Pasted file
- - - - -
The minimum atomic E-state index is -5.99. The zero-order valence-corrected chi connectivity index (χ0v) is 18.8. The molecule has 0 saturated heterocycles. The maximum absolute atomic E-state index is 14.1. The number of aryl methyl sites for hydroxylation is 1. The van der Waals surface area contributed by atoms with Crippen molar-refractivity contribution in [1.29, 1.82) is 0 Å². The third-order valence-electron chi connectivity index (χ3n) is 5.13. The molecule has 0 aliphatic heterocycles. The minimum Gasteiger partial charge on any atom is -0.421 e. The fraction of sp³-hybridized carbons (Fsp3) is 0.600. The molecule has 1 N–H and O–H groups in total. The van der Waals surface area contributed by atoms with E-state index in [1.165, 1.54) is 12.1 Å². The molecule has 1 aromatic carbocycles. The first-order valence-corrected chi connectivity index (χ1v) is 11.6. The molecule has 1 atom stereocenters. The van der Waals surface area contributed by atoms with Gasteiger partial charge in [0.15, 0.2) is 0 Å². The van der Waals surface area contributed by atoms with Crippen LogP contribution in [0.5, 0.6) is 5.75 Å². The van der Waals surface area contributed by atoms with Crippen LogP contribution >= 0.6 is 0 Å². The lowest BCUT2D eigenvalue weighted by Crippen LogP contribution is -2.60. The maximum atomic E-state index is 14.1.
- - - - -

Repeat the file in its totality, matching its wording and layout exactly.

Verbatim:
The minimum atomic E-state index is -5.99. The zero-order valence-corrected chi connectivity index (χ0v) is 18.8. The molecule has 0 saturated heterocycles. The maximum absolute atomic E-state index is 14.1. The number of aryl methyl sites for hydroxylation is 1. The van der Waals surface area contributed by atoms with Crippen molar-refractivity contribution in [1.29, 1.82) is 0 Å². The third-order valence-electron chi connectivity index (χ3n) is 5.13. The molecule has 0 aliphatic heterocycles. The minimum Gasteiger partial charge on any atom is -0.421 e. The fraction of sp³-hybridized carbons (Fsp3) is 0.600. The molecule has 1 N–H and O–H groups in total. The van der Waals surface area contributed by atoms with E-state index in [1.165, 1.54) is 12.1 Å². The molecule has 1 aromatic carbocycles. The first-order valence-corrected chi connectivity index (χ1v) is 11.6. The molecule has 1 atom stereocenters. The van der Waals surface area contributed by atoms with Gasteiger partial charge in [0.15, 0.2) is 0 Å². The van der Waals surface area contributed by atoms with Crippen LogP contribution in [0.5, 0.6) is 5.75 Å². The van der Waals surface area contributed by atoms with Crippen LogP contribution >= 0.6 is 0 Å². The lowest BCUT2D eigenvalue weighted by Crippen LogP contribution is -2.60. The maximum atomic E-state index is 14.1.